.withSlicing("layer", "*.(*).**")
        .allow(oneOf( "persistence", "gui"), "domain")

The slices inside a oneOf group must not access each other but might get accessed by slices on the left and access slices on the right. Of course you can use oneOf inside allow as well as inside allowDirect.

Excluding Jar Files

Include and exclude work on fully qualified class names. This means if you write the tests as described above all the 3rd party libs in your classpath will still get analyzed, just to be excluded from the dependency graph. But most of the time we just want to check our own code. If this is the case you can use noJars, which will exclude everything from the classpath, that does end on .jar. This should speed up many tests just fine.

Printing Graphml on Testfailures

If you have test failures you probably want to look at the problem using the visualization of Degraph. Until recently you had to start the commandline tool for this, including creating a configuration that matches you test. Beginning with release 0.1.1 you can add a call to ‘printTo’ with a path as parameter. Like so

    .withSlicing("layer", "*.(*).**")
        .allow(oneOf( "persistence", "gui"), "domain")

Java Constraints DSL

If you haven’t already, please go back and read the section about the Scala based DSL. It explains how the DSL works and is mostly applicable to the Java DSL as well. I’ll wait here and explain the differences in the Java API when you are back.

… time goes by …

Importing the DSL

The imports for the Java DSL look slightly different. On one hand you probably use Java, so the syntax is a little different, and you also need a little extra stuff, in order to make the API work in Java. So please add the following imports to your test class, apart from your usual JUnit imports:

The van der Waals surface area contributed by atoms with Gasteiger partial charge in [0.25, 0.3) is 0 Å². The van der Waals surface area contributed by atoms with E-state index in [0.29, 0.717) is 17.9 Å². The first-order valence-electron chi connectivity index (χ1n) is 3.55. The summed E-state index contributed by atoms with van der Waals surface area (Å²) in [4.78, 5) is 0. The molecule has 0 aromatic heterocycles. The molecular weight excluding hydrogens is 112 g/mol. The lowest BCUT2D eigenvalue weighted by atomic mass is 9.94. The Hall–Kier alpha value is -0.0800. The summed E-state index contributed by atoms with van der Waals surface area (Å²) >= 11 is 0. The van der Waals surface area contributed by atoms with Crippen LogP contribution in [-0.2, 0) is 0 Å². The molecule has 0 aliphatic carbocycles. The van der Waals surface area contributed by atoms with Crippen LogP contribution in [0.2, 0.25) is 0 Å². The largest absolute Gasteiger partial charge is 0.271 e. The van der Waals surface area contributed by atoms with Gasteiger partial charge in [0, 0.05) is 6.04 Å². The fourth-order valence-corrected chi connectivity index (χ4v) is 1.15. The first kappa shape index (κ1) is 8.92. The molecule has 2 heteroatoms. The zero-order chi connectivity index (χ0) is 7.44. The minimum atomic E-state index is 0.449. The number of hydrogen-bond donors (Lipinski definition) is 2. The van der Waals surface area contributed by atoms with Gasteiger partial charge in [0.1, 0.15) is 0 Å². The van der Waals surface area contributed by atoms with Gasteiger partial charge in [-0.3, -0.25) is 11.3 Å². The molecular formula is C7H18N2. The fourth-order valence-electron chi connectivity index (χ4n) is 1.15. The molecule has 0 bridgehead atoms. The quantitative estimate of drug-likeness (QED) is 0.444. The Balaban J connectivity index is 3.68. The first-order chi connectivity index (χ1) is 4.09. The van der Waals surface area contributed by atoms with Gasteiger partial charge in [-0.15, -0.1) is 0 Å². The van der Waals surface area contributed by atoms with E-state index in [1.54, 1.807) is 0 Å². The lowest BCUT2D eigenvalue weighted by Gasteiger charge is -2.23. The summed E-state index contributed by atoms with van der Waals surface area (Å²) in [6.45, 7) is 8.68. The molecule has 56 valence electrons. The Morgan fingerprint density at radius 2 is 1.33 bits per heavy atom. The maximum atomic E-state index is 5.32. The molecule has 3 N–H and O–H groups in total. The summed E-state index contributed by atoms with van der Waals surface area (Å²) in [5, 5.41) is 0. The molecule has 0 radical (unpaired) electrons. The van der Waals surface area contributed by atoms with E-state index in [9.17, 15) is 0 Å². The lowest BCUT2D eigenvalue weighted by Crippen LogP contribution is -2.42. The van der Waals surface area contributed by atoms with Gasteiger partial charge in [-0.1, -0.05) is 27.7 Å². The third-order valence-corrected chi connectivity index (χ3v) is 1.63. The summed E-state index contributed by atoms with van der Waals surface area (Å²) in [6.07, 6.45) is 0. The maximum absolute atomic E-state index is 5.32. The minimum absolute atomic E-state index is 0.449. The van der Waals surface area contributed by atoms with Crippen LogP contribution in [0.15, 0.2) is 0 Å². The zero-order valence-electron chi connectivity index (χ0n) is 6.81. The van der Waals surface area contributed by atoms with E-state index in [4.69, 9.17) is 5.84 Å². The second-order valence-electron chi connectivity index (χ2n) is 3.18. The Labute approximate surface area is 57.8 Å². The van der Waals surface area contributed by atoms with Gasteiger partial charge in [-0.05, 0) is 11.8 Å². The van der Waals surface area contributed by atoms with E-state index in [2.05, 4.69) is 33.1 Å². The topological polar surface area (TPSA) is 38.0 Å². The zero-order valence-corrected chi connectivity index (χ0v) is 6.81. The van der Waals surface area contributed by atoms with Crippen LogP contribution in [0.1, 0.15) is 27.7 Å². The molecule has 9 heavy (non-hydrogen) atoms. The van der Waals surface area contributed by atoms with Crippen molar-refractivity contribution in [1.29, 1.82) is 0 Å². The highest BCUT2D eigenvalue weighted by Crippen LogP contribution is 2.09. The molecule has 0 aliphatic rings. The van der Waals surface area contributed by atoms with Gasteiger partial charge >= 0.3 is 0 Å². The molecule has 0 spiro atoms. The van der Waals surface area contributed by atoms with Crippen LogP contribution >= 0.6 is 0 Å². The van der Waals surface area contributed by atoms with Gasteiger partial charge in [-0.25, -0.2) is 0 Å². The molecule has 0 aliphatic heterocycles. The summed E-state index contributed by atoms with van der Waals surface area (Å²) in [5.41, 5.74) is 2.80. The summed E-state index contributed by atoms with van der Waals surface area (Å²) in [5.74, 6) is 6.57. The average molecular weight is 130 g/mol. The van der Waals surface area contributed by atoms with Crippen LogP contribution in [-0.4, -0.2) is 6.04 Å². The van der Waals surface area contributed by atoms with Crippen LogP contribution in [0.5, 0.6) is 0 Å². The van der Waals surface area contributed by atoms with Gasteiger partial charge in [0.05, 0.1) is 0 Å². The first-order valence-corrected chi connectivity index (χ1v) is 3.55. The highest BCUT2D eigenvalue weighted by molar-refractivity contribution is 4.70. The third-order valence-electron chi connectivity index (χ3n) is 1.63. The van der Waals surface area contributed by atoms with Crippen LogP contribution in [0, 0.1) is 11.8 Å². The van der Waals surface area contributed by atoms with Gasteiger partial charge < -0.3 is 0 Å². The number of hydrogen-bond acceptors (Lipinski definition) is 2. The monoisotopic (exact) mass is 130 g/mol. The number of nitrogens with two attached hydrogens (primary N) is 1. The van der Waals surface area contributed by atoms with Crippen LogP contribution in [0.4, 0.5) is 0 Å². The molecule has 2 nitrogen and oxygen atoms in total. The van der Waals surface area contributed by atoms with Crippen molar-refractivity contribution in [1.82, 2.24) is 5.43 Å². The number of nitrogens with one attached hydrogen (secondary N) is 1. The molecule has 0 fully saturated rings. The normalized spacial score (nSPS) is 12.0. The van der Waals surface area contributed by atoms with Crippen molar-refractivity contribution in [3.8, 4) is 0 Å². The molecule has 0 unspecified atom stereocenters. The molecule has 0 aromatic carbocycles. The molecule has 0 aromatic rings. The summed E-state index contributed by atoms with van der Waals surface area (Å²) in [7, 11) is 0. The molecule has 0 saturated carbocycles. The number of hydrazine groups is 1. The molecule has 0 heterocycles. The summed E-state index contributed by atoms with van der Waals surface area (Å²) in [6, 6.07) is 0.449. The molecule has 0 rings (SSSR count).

import de.schauderhaft.degraph.configuration.NamedPattern;
import static de.schauderhaft.degraph.check.JCheck.*;
import static de.schauderhaft.degraph.check.Check.classpath;
import static de.schauderhaft.degraph.check.JLayer.*
import static org.hamcrest.core.Is.*;

Differences in the Java DSL compared to the Scala version

classpath is a method (just as in Scala but there you can’t tell the difference, at least not from its usage). Therefore you have to provide an empty parameter list.

classpath().withSlicing("blah", "whatever");

The same is true for noJars

classpath().noJars().withSlicing("blah", "whatever");

In order to define a named slice pattern you have to actuall instantiate a NamedPattern

		new NamedPattern("de.schauderhaft.*.**", "main"))

Since you probably use JUnit to write your tests, you won’t be able to use the ScalaTest matchers (which is a bummer). So we’ll use Hamcrest instead.

			.withSlicing("part", "de.schauderhaft.*.(*).**"),


### Installation ###

For using Degraph you need a JDK 7 or higher properly installed. It might work with older versions but we never tried … let us know if you try it.

Take the downloaded zip file and unzip it to a place you like.

Done. You can now start Degraph by executing the degraph in the bin folder. If you want to you can add degraph to your path to make executing it a little easier.


The resulting Graph is empty

Make sure you specify the correct path to the class-files. Source files don’t work. Paths that don’t contain class-files (nor jar files, containing class files) will be silently ignored. So a typo in the path specified easily results in a empty graphml file.

Analyzing my classes takes for ever / yed takes for ever to load or display my graphml file

Given a path Degraph analyzes everything that looks like a class file in that directory or in subdirectories, including jar files. So if you use the root directory of a large multi module project in standard maven layout, it will analyze all the class files of the project (test and main). If have jars in there, those will get analyzed as well.